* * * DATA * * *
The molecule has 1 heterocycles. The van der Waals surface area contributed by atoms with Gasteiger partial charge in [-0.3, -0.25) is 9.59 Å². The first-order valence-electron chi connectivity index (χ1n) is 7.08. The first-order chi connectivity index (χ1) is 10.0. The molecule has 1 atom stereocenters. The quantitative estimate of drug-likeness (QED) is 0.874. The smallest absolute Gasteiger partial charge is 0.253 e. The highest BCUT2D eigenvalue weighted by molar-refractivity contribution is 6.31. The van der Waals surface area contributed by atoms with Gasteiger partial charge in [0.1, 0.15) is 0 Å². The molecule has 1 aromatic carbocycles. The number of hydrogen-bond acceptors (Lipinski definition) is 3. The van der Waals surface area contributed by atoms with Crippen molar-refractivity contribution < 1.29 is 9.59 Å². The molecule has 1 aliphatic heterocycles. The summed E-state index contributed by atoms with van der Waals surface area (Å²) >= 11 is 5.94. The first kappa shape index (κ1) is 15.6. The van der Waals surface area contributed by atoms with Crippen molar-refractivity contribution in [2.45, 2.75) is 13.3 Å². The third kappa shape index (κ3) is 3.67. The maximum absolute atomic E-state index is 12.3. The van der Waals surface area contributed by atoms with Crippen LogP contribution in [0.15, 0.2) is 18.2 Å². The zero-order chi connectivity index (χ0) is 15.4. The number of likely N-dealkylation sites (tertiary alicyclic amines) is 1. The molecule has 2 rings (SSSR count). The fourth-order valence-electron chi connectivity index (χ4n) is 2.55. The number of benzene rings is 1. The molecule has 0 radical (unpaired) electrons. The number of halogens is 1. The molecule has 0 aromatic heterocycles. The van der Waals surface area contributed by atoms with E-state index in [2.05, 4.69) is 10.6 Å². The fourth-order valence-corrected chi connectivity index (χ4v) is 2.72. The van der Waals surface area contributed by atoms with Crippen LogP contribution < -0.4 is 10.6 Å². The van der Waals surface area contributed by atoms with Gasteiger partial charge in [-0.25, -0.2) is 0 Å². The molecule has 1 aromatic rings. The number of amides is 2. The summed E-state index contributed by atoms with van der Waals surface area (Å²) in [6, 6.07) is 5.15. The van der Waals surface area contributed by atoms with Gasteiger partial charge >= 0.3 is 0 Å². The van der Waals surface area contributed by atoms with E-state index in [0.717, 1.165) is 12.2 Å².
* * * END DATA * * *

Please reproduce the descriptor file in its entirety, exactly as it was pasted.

The molecule has 1 heterocycles. The van der Waals surface area contributed by atoms with Gasteiger partial charge in [-0.3, -0.25) is 9.59 Å². The first-order valence-electron chi connectivity index (χ1n) is 7.08. The first-order chi connectivity index (χ1) is 10.0. The molecule has 1 atom stereocenters. The quantitative estimate of drug-likeness (QED) is 0.874. The smallest absolute Gasteiger partial charge is 0.253 e. The highest BCUT2D eigenvalue weighted by molar-refractivity contribution is 6.31. The van der Waals surface area contributed by atoms with Gasteiger partial charge in [0.1, 0.15) is 0 Å². The molecule has 1 aromatic carbocycles. The number of hydrogen-bond acceptors (Lipinski definition) is 3. The van der Waals surface area contributed by atoms with Crippen molar-refractivity contribution < 1.29 is 9.59 Å². The molecule has 1 aliphatic heterocycles. The summed E-state index contributed by atoms with van der Waals surface area (Å²) >= 11 is 5.94. The first kappa shape index (κ1) is 15.6. The van der Waals surface area contributed by atoms with Crippen molar-refractivity contribution in [2.45, 2.75) is 13.3 Å². The third kappa shape index (κ3) is 3.67. The maximum absolute atomic E-state index is 12.3. The van der Waals surface area contributed by atoms with Crippen LogP contribution in [0.15, 0.2) is 18.2 Å². The zero-order chi connectivity index (χ0) is 15.4. The number of likely N-dealkylation sites (tertiary alicyclic amines) is 1. The molecule has 2 rings (SSSR count). The fourth-order valence-electron chi connectivity index (χ4n) is 2.55. The number of benzene rings is 1. The molecule has 0 radical (unpaired) electrons. The number of halogens is 1. The molecule has 0 aromatic heterocycles. The van der Waals surface area contributed by atoms with E-state index in [2.05, 4.69) is 10.6 Å². The fourth-order valence-corrected chi connectivity index (χ4v) is 2.72. The van der Waals surface area contributed by atoms with Crippen LogP contribution < -0.4 is 10.6 Å². The van der Waals surface area contributed by atoms with Gasteiger partial charge in [-0.25, -0.2) is 0 Å². The molecule has 1 aromatic rings. The number of amides is 2. The summed E-state index contributed by atoms with van der Waals surface area (Å²) in [6, 6.07) is 5.15. The van der Waals surface area contributed by atoms with Gasteiger partial charge >= 0.3 is 0 Å². The van der Waals surface area contributed by atoms with E-state index in [0.717, 1.165) is 12.2 Å².